Scottish National Dictionary (1700–)
HUNT, n., v. Sc. usages:
I. n.phr.: (neither) hunt nor hare, — hair, nothing at all, not a vestige (Ags., Fif., m.Lth., Lnk. 1957). Cf. (neither) hilt nor hair, — hint —, id., s.v. Hilt, n.2
Lnk. 1881 A. Wardrop J. Mathison's Courtship 17:
There's neither hunt nor hare tae be seen o' the auld plenishin' except the picturs.
II. v. 1. Phrs.: (1) hunt-the (a)-gowk, see Gowk, n.1, 4. (4); (2) hunt-the-staigie, — aigie (Abd.), a children's game in which one player has to catch the others (Mry., Abd. 1957). For variations of the game and its name, arising from corruptions of the words in the rhyme chanted by the principal player, see quots. Other variants are hunty (-unty-aigie) (Bnff. 1851 Banffshire Jnl. (25 April 1916) 3; Abd. 1853 W. Cadenhead Flights 192, hunty). See Staig; (3) hunt-the-tod, id. See Tod; (4) hunty [hunt the] goorie, id.
(2) Abd.22 1870:
We played . . . a game called Hunty unity staigie . . . Two rows of boys faced each other, singing Hunty unity staigie, Bellum-a, Bellum-a naigie, and a boy running down between the rows was struck at with handkerchiefs, caps, etc. Bnff. 1894 A. B. Gomme Trad. Games I. 242:
One is chosen to be the Staigie . . . The other players scatter themselves . . . The Staigie locks his fingers into each other. He then repeats the words — Hunt the Staigie Huntie, untie, staig[i]e, Ailleman, ailleman, aigie, and rushes off with his hands locked . . . He must not unlock his hands till he has caught one . . . [Then] the two join hands and hunt for another . . . This goes on till all are hunted down. Abd. c.1900:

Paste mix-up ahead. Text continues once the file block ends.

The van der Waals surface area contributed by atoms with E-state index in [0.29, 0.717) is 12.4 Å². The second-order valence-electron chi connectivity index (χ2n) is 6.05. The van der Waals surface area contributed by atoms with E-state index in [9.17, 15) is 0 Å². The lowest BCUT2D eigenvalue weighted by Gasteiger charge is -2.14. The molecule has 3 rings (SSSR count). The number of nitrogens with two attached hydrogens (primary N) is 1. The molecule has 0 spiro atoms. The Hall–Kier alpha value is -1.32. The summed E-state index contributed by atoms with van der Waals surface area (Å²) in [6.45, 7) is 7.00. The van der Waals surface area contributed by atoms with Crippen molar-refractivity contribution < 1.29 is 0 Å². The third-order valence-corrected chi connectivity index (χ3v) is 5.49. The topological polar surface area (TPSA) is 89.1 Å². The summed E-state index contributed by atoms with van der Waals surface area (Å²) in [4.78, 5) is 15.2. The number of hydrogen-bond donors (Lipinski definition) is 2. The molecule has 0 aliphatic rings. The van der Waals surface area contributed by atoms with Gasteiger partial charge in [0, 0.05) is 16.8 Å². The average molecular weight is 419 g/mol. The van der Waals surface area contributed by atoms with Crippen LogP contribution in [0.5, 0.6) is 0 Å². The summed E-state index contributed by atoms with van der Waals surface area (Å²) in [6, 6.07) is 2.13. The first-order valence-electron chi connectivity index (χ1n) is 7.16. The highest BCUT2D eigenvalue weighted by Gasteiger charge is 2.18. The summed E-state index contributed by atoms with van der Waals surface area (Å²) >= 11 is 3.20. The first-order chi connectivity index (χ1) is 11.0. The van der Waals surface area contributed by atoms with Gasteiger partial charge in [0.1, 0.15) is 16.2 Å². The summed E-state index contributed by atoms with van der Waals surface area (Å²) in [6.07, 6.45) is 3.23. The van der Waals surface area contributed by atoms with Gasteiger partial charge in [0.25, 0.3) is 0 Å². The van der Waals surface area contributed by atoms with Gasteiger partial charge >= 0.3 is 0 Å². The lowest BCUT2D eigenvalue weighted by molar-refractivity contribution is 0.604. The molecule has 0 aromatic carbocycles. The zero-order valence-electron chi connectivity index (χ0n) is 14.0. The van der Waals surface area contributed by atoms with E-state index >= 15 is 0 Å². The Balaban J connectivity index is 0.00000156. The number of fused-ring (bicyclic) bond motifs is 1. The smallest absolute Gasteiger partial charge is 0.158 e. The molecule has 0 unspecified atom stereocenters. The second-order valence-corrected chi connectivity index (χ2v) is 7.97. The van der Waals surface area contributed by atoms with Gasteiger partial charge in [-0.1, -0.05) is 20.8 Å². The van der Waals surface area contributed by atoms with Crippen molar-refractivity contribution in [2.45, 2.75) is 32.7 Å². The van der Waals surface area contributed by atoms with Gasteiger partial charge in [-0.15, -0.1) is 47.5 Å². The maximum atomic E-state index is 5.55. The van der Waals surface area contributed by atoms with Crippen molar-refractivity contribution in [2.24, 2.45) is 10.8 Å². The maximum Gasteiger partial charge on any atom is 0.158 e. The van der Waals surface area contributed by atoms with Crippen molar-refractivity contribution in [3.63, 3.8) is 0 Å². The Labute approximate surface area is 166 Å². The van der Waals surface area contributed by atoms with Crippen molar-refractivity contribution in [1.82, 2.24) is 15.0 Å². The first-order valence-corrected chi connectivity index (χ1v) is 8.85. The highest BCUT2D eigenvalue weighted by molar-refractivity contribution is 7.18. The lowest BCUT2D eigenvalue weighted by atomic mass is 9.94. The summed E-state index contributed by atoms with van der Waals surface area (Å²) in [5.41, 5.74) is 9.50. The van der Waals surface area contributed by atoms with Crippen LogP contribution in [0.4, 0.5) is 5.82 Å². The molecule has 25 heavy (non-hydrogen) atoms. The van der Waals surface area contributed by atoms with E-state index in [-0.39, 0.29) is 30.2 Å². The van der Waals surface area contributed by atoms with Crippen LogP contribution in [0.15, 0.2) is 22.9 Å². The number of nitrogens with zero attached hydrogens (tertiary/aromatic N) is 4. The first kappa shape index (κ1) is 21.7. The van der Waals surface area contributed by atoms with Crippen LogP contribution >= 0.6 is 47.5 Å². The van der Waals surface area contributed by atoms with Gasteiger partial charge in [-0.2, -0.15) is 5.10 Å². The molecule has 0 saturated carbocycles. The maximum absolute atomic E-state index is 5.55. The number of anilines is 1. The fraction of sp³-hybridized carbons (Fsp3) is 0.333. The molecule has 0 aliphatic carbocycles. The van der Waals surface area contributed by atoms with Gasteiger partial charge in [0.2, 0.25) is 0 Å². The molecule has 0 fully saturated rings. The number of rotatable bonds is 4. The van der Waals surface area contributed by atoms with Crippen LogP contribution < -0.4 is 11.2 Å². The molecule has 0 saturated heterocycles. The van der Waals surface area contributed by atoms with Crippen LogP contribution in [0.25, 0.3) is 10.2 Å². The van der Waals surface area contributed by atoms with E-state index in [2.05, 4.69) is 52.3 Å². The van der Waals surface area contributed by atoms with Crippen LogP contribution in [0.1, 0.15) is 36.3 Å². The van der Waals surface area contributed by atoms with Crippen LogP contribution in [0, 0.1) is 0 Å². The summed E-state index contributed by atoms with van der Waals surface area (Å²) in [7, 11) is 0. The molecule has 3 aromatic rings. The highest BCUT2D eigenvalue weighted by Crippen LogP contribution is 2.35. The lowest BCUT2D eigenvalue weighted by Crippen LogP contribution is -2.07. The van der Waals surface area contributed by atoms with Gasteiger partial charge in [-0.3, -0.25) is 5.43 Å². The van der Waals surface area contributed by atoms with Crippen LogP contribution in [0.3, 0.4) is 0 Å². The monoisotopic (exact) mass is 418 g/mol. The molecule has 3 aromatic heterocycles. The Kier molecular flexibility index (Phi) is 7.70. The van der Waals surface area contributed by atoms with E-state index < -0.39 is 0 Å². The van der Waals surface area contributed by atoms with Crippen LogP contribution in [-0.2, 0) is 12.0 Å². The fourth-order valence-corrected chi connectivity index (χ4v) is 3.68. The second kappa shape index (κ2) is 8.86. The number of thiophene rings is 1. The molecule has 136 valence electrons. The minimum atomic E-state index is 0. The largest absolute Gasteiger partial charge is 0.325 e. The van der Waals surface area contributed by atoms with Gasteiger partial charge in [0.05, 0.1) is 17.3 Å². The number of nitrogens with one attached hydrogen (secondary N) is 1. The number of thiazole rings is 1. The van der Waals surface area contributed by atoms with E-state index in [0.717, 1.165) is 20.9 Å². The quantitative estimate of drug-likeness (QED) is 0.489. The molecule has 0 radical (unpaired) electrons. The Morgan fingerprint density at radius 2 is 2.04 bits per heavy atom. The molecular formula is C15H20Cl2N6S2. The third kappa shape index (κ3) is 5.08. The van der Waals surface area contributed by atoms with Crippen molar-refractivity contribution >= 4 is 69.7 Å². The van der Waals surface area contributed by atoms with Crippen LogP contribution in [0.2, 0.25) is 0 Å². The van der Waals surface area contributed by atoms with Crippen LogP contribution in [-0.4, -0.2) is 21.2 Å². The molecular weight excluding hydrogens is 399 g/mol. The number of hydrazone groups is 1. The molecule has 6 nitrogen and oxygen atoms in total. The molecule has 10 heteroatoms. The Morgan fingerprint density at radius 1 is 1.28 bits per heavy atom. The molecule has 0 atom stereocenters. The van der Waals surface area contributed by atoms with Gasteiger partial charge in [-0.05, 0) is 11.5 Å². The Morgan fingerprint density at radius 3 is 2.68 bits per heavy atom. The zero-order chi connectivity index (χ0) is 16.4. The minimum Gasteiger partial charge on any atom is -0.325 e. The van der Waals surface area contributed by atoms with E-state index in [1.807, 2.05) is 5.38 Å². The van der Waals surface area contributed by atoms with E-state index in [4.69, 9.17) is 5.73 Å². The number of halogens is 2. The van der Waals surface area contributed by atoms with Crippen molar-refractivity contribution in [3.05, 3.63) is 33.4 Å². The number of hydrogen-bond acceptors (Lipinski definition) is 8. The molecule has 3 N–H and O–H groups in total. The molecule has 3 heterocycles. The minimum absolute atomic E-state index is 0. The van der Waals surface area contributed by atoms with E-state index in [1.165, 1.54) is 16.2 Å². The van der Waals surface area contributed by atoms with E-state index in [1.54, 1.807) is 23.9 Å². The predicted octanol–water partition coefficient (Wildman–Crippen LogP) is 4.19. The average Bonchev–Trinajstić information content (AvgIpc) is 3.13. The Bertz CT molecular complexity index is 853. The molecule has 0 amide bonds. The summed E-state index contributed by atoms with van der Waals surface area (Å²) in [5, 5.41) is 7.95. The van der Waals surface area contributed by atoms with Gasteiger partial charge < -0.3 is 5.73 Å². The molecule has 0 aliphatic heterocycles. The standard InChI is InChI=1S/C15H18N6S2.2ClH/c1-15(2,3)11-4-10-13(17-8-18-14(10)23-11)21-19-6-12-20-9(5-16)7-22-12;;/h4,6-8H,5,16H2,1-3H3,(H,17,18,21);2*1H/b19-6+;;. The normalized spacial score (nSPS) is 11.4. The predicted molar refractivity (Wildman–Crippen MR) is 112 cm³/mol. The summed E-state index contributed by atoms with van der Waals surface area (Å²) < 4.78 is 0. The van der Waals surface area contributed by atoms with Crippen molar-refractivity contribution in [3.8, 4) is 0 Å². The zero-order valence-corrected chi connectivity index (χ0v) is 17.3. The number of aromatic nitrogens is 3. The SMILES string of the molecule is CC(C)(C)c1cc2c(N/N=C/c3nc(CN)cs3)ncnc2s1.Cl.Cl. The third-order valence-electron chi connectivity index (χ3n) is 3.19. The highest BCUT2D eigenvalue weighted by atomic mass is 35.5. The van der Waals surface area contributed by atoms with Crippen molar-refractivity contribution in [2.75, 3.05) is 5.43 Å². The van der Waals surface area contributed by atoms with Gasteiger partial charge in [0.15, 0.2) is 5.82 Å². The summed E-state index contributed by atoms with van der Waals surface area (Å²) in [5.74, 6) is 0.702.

The game of hunt-the-staigie resembled hide and seek. The principal player covered his eyes while the rest hid. After the necessary lapse in time he uncovered his eyes and shouted “Hunt ye oot the staigie My grey Meggie!” to warn his comrades that the search was to begin. Abd. 1955:
A game in which a fair number of children are players, one being chosen a hunter. The others run off shouting “Huntie, huntie, stake a leggie!” When the hunter catches a player, the two join hands and together proceed to catch another, who then joins hands with the first two, and so on till all are caught. (3) Ags. 1887 J. McBain Arbroath 339:
A favourite boy's game was “Hunt the Tod”. One having been chosen as the tod, the others hid their faces in “the dael” until the tod had got a decent start. Soon the cry is heard of “Tally ho!” and all the others are in full chase. (4) Bnff. 1953 Banffshire Jnl. (14 July):
The sqeylin' piggie, playing hunt-the-goorie an' hide-an'-seek wi' the hale canally o's.
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"Hunt n., v.". Dictionary of the Scots Language. 2004. Scottish Language Dictionaries Ltd. Accessed 21 Feb 2020 <https://www.dsl.ac.uk/entry/snd/hunt>
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